Like My Socks? They Cost $200.
The strange world of outlandishly expensive hosiery for men.
Illustration by Robert Neubecker.
Last year, I met a Swiss dude with a taste for luxury. He smoked expensive European cigarettes. Drank the finest spirits. Attended opera by himself on evenings when he was enthralled by the program but could find no suitable companion.
It goes without saying that my pal’s clothes were impeccably tailored. But I noticed that—in between the leather tops of his shoes and the crisp hems of his trousers—he wore bright red socks. Every day, without variation. Which fascinated me. So I inquired. “The red is sensational, isn’t it?” he marveled, gazing down at his own ankles. “So bright, and yet not a hint of orange.”
After much wheedling, I discovered that his signature socks were made by a tiny shop located behind the Pantheon in Rome—best known for supplying tailored clothing to the Pope. I quickly figure out a way to buy these red socks online, and have since tweaked my pal by showing up at his birthday party in matching scarlet hosiery. But my Swiss friend’s attention to his stockings left me with a question: What is the world’s most exquisite dress sock?
Many of us can name the various brands of suits worn by the world’s best-kitted gentlemen. But what about the socks hidden beneath those suits? Surely a market for luxurious male hosiery exists. Yet the fanciest thing I’d ever put on my feet was a pair of freshly laundered, $9 Gold Toes. I wondered just how expensive socks get at the top end of the range, whether they’re worth the price, and, more philosophically, what sort of man is so style-conscious, so rich, and so bonkers that he’d drop significant disposable income on socks.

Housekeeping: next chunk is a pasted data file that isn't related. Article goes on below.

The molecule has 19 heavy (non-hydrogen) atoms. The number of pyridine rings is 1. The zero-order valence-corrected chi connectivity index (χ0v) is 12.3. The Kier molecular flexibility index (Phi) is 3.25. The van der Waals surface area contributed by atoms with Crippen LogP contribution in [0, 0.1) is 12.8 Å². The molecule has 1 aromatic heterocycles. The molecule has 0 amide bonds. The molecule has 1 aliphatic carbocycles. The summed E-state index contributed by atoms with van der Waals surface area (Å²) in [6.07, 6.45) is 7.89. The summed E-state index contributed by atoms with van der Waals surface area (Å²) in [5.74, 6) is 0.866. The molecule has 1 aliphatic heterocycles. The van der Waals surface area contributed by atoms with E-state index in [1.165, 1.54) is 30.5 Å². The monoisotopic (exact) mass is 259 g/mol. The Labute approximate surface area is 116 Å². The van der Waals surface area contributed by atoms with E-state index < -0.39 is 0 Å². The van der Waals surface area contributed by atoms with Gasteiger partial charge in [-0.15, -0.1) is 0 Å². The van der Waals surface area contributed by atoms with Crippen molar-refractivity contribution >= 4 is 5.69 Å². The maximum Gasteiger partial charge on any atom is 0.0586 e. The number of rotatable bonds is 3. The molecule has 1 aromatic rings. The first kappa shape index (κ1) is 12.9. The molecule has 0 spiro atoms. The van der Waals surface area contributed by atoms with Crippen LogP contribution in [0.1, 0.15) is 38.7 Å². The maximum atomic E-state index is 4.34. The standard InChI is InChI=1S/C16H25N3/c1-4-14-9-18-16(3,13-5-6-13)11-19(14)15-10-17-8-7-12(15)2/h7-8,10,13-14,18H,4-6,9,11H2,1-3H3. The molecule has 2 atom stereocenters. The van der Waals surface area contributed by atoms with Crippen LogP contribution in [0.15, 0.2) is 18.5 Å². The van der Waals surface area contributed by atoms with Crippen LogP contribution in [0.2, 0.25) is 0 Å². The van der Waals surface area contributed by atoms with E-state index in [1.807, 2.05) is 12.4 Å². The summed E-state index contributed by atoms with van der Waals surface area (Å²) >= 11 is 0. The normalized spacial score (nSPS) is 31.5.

I called up Alexander Kabbaz, proprietor of the haberdashery website CustomShirt1.com, and perhaps North America’s foremost authority on outrageously expensive socks. You can click here for his dissertation-length essay on sock construction, material, moisture absorption, and “tactile enjoyment,” but for those short on time I will offer a condensed version of his collected sock wisdom:
Your most important consideration is material. There are some beautiful, and indulgent, cotton socks that I’ll be mentioning. But it’s good to remember that cotton doesn’t wick away moisture, which means that feet can get soggy and dank. Over time, cotton socks may get shiny, and their trodden-on heels can become crusty and matted. For the sweaty-footed among us, wool is probably the better choice as it hurries wetness away from the skin. Within the world of wool socks, you’ll find different varietals—merino and cashmere, for instance—and some socks mix in a splash of nylon for stretchability.
You’ll also want to think about how high your socks climb up your legs. Ankle-length will simply not do with a suit. Over-the-calf is standard and, to my mind, the ideal choice. Mid-calf may be comfortable but is a bit of a Johnny-come-lately in the sock world: Before nylon’s stretchy superpowers hit the scene, socks could be suspended mid-calf only with the aid of a pair of garters (which have, for understandable reasons, fallen out of favor with the modern male).
Tailored fit is a given with the expensive socks I’ll be talking about here. These are not formless tube socks. They are shaped to hug the curves of your tootsies, and are offered in incremental sizes. Many have hand-linked toes.
Finally, there is appearance. And here’s the interesting part. While an onlooker might be able to judge the quality of your suit from its cut and material, he will be hard-pressed to do the same with your socks. For one, socks are only briefly and narrowly glimpsed from afar when the wearer is standing upright, and revealed more fully only when the wearer sits and crosses an ankle over a knee. Even given time to stare and assess, a spectator will be challenged to draw conclusions from a few inches of fabric hugging a shinbone. And he will be unlikely to reach out and caress the material, as he might with a jacket lapel.
Seth Stevenson is a frequent contributor to Slate. He is the author of Grounded: A Down to Earth Journey Around the World.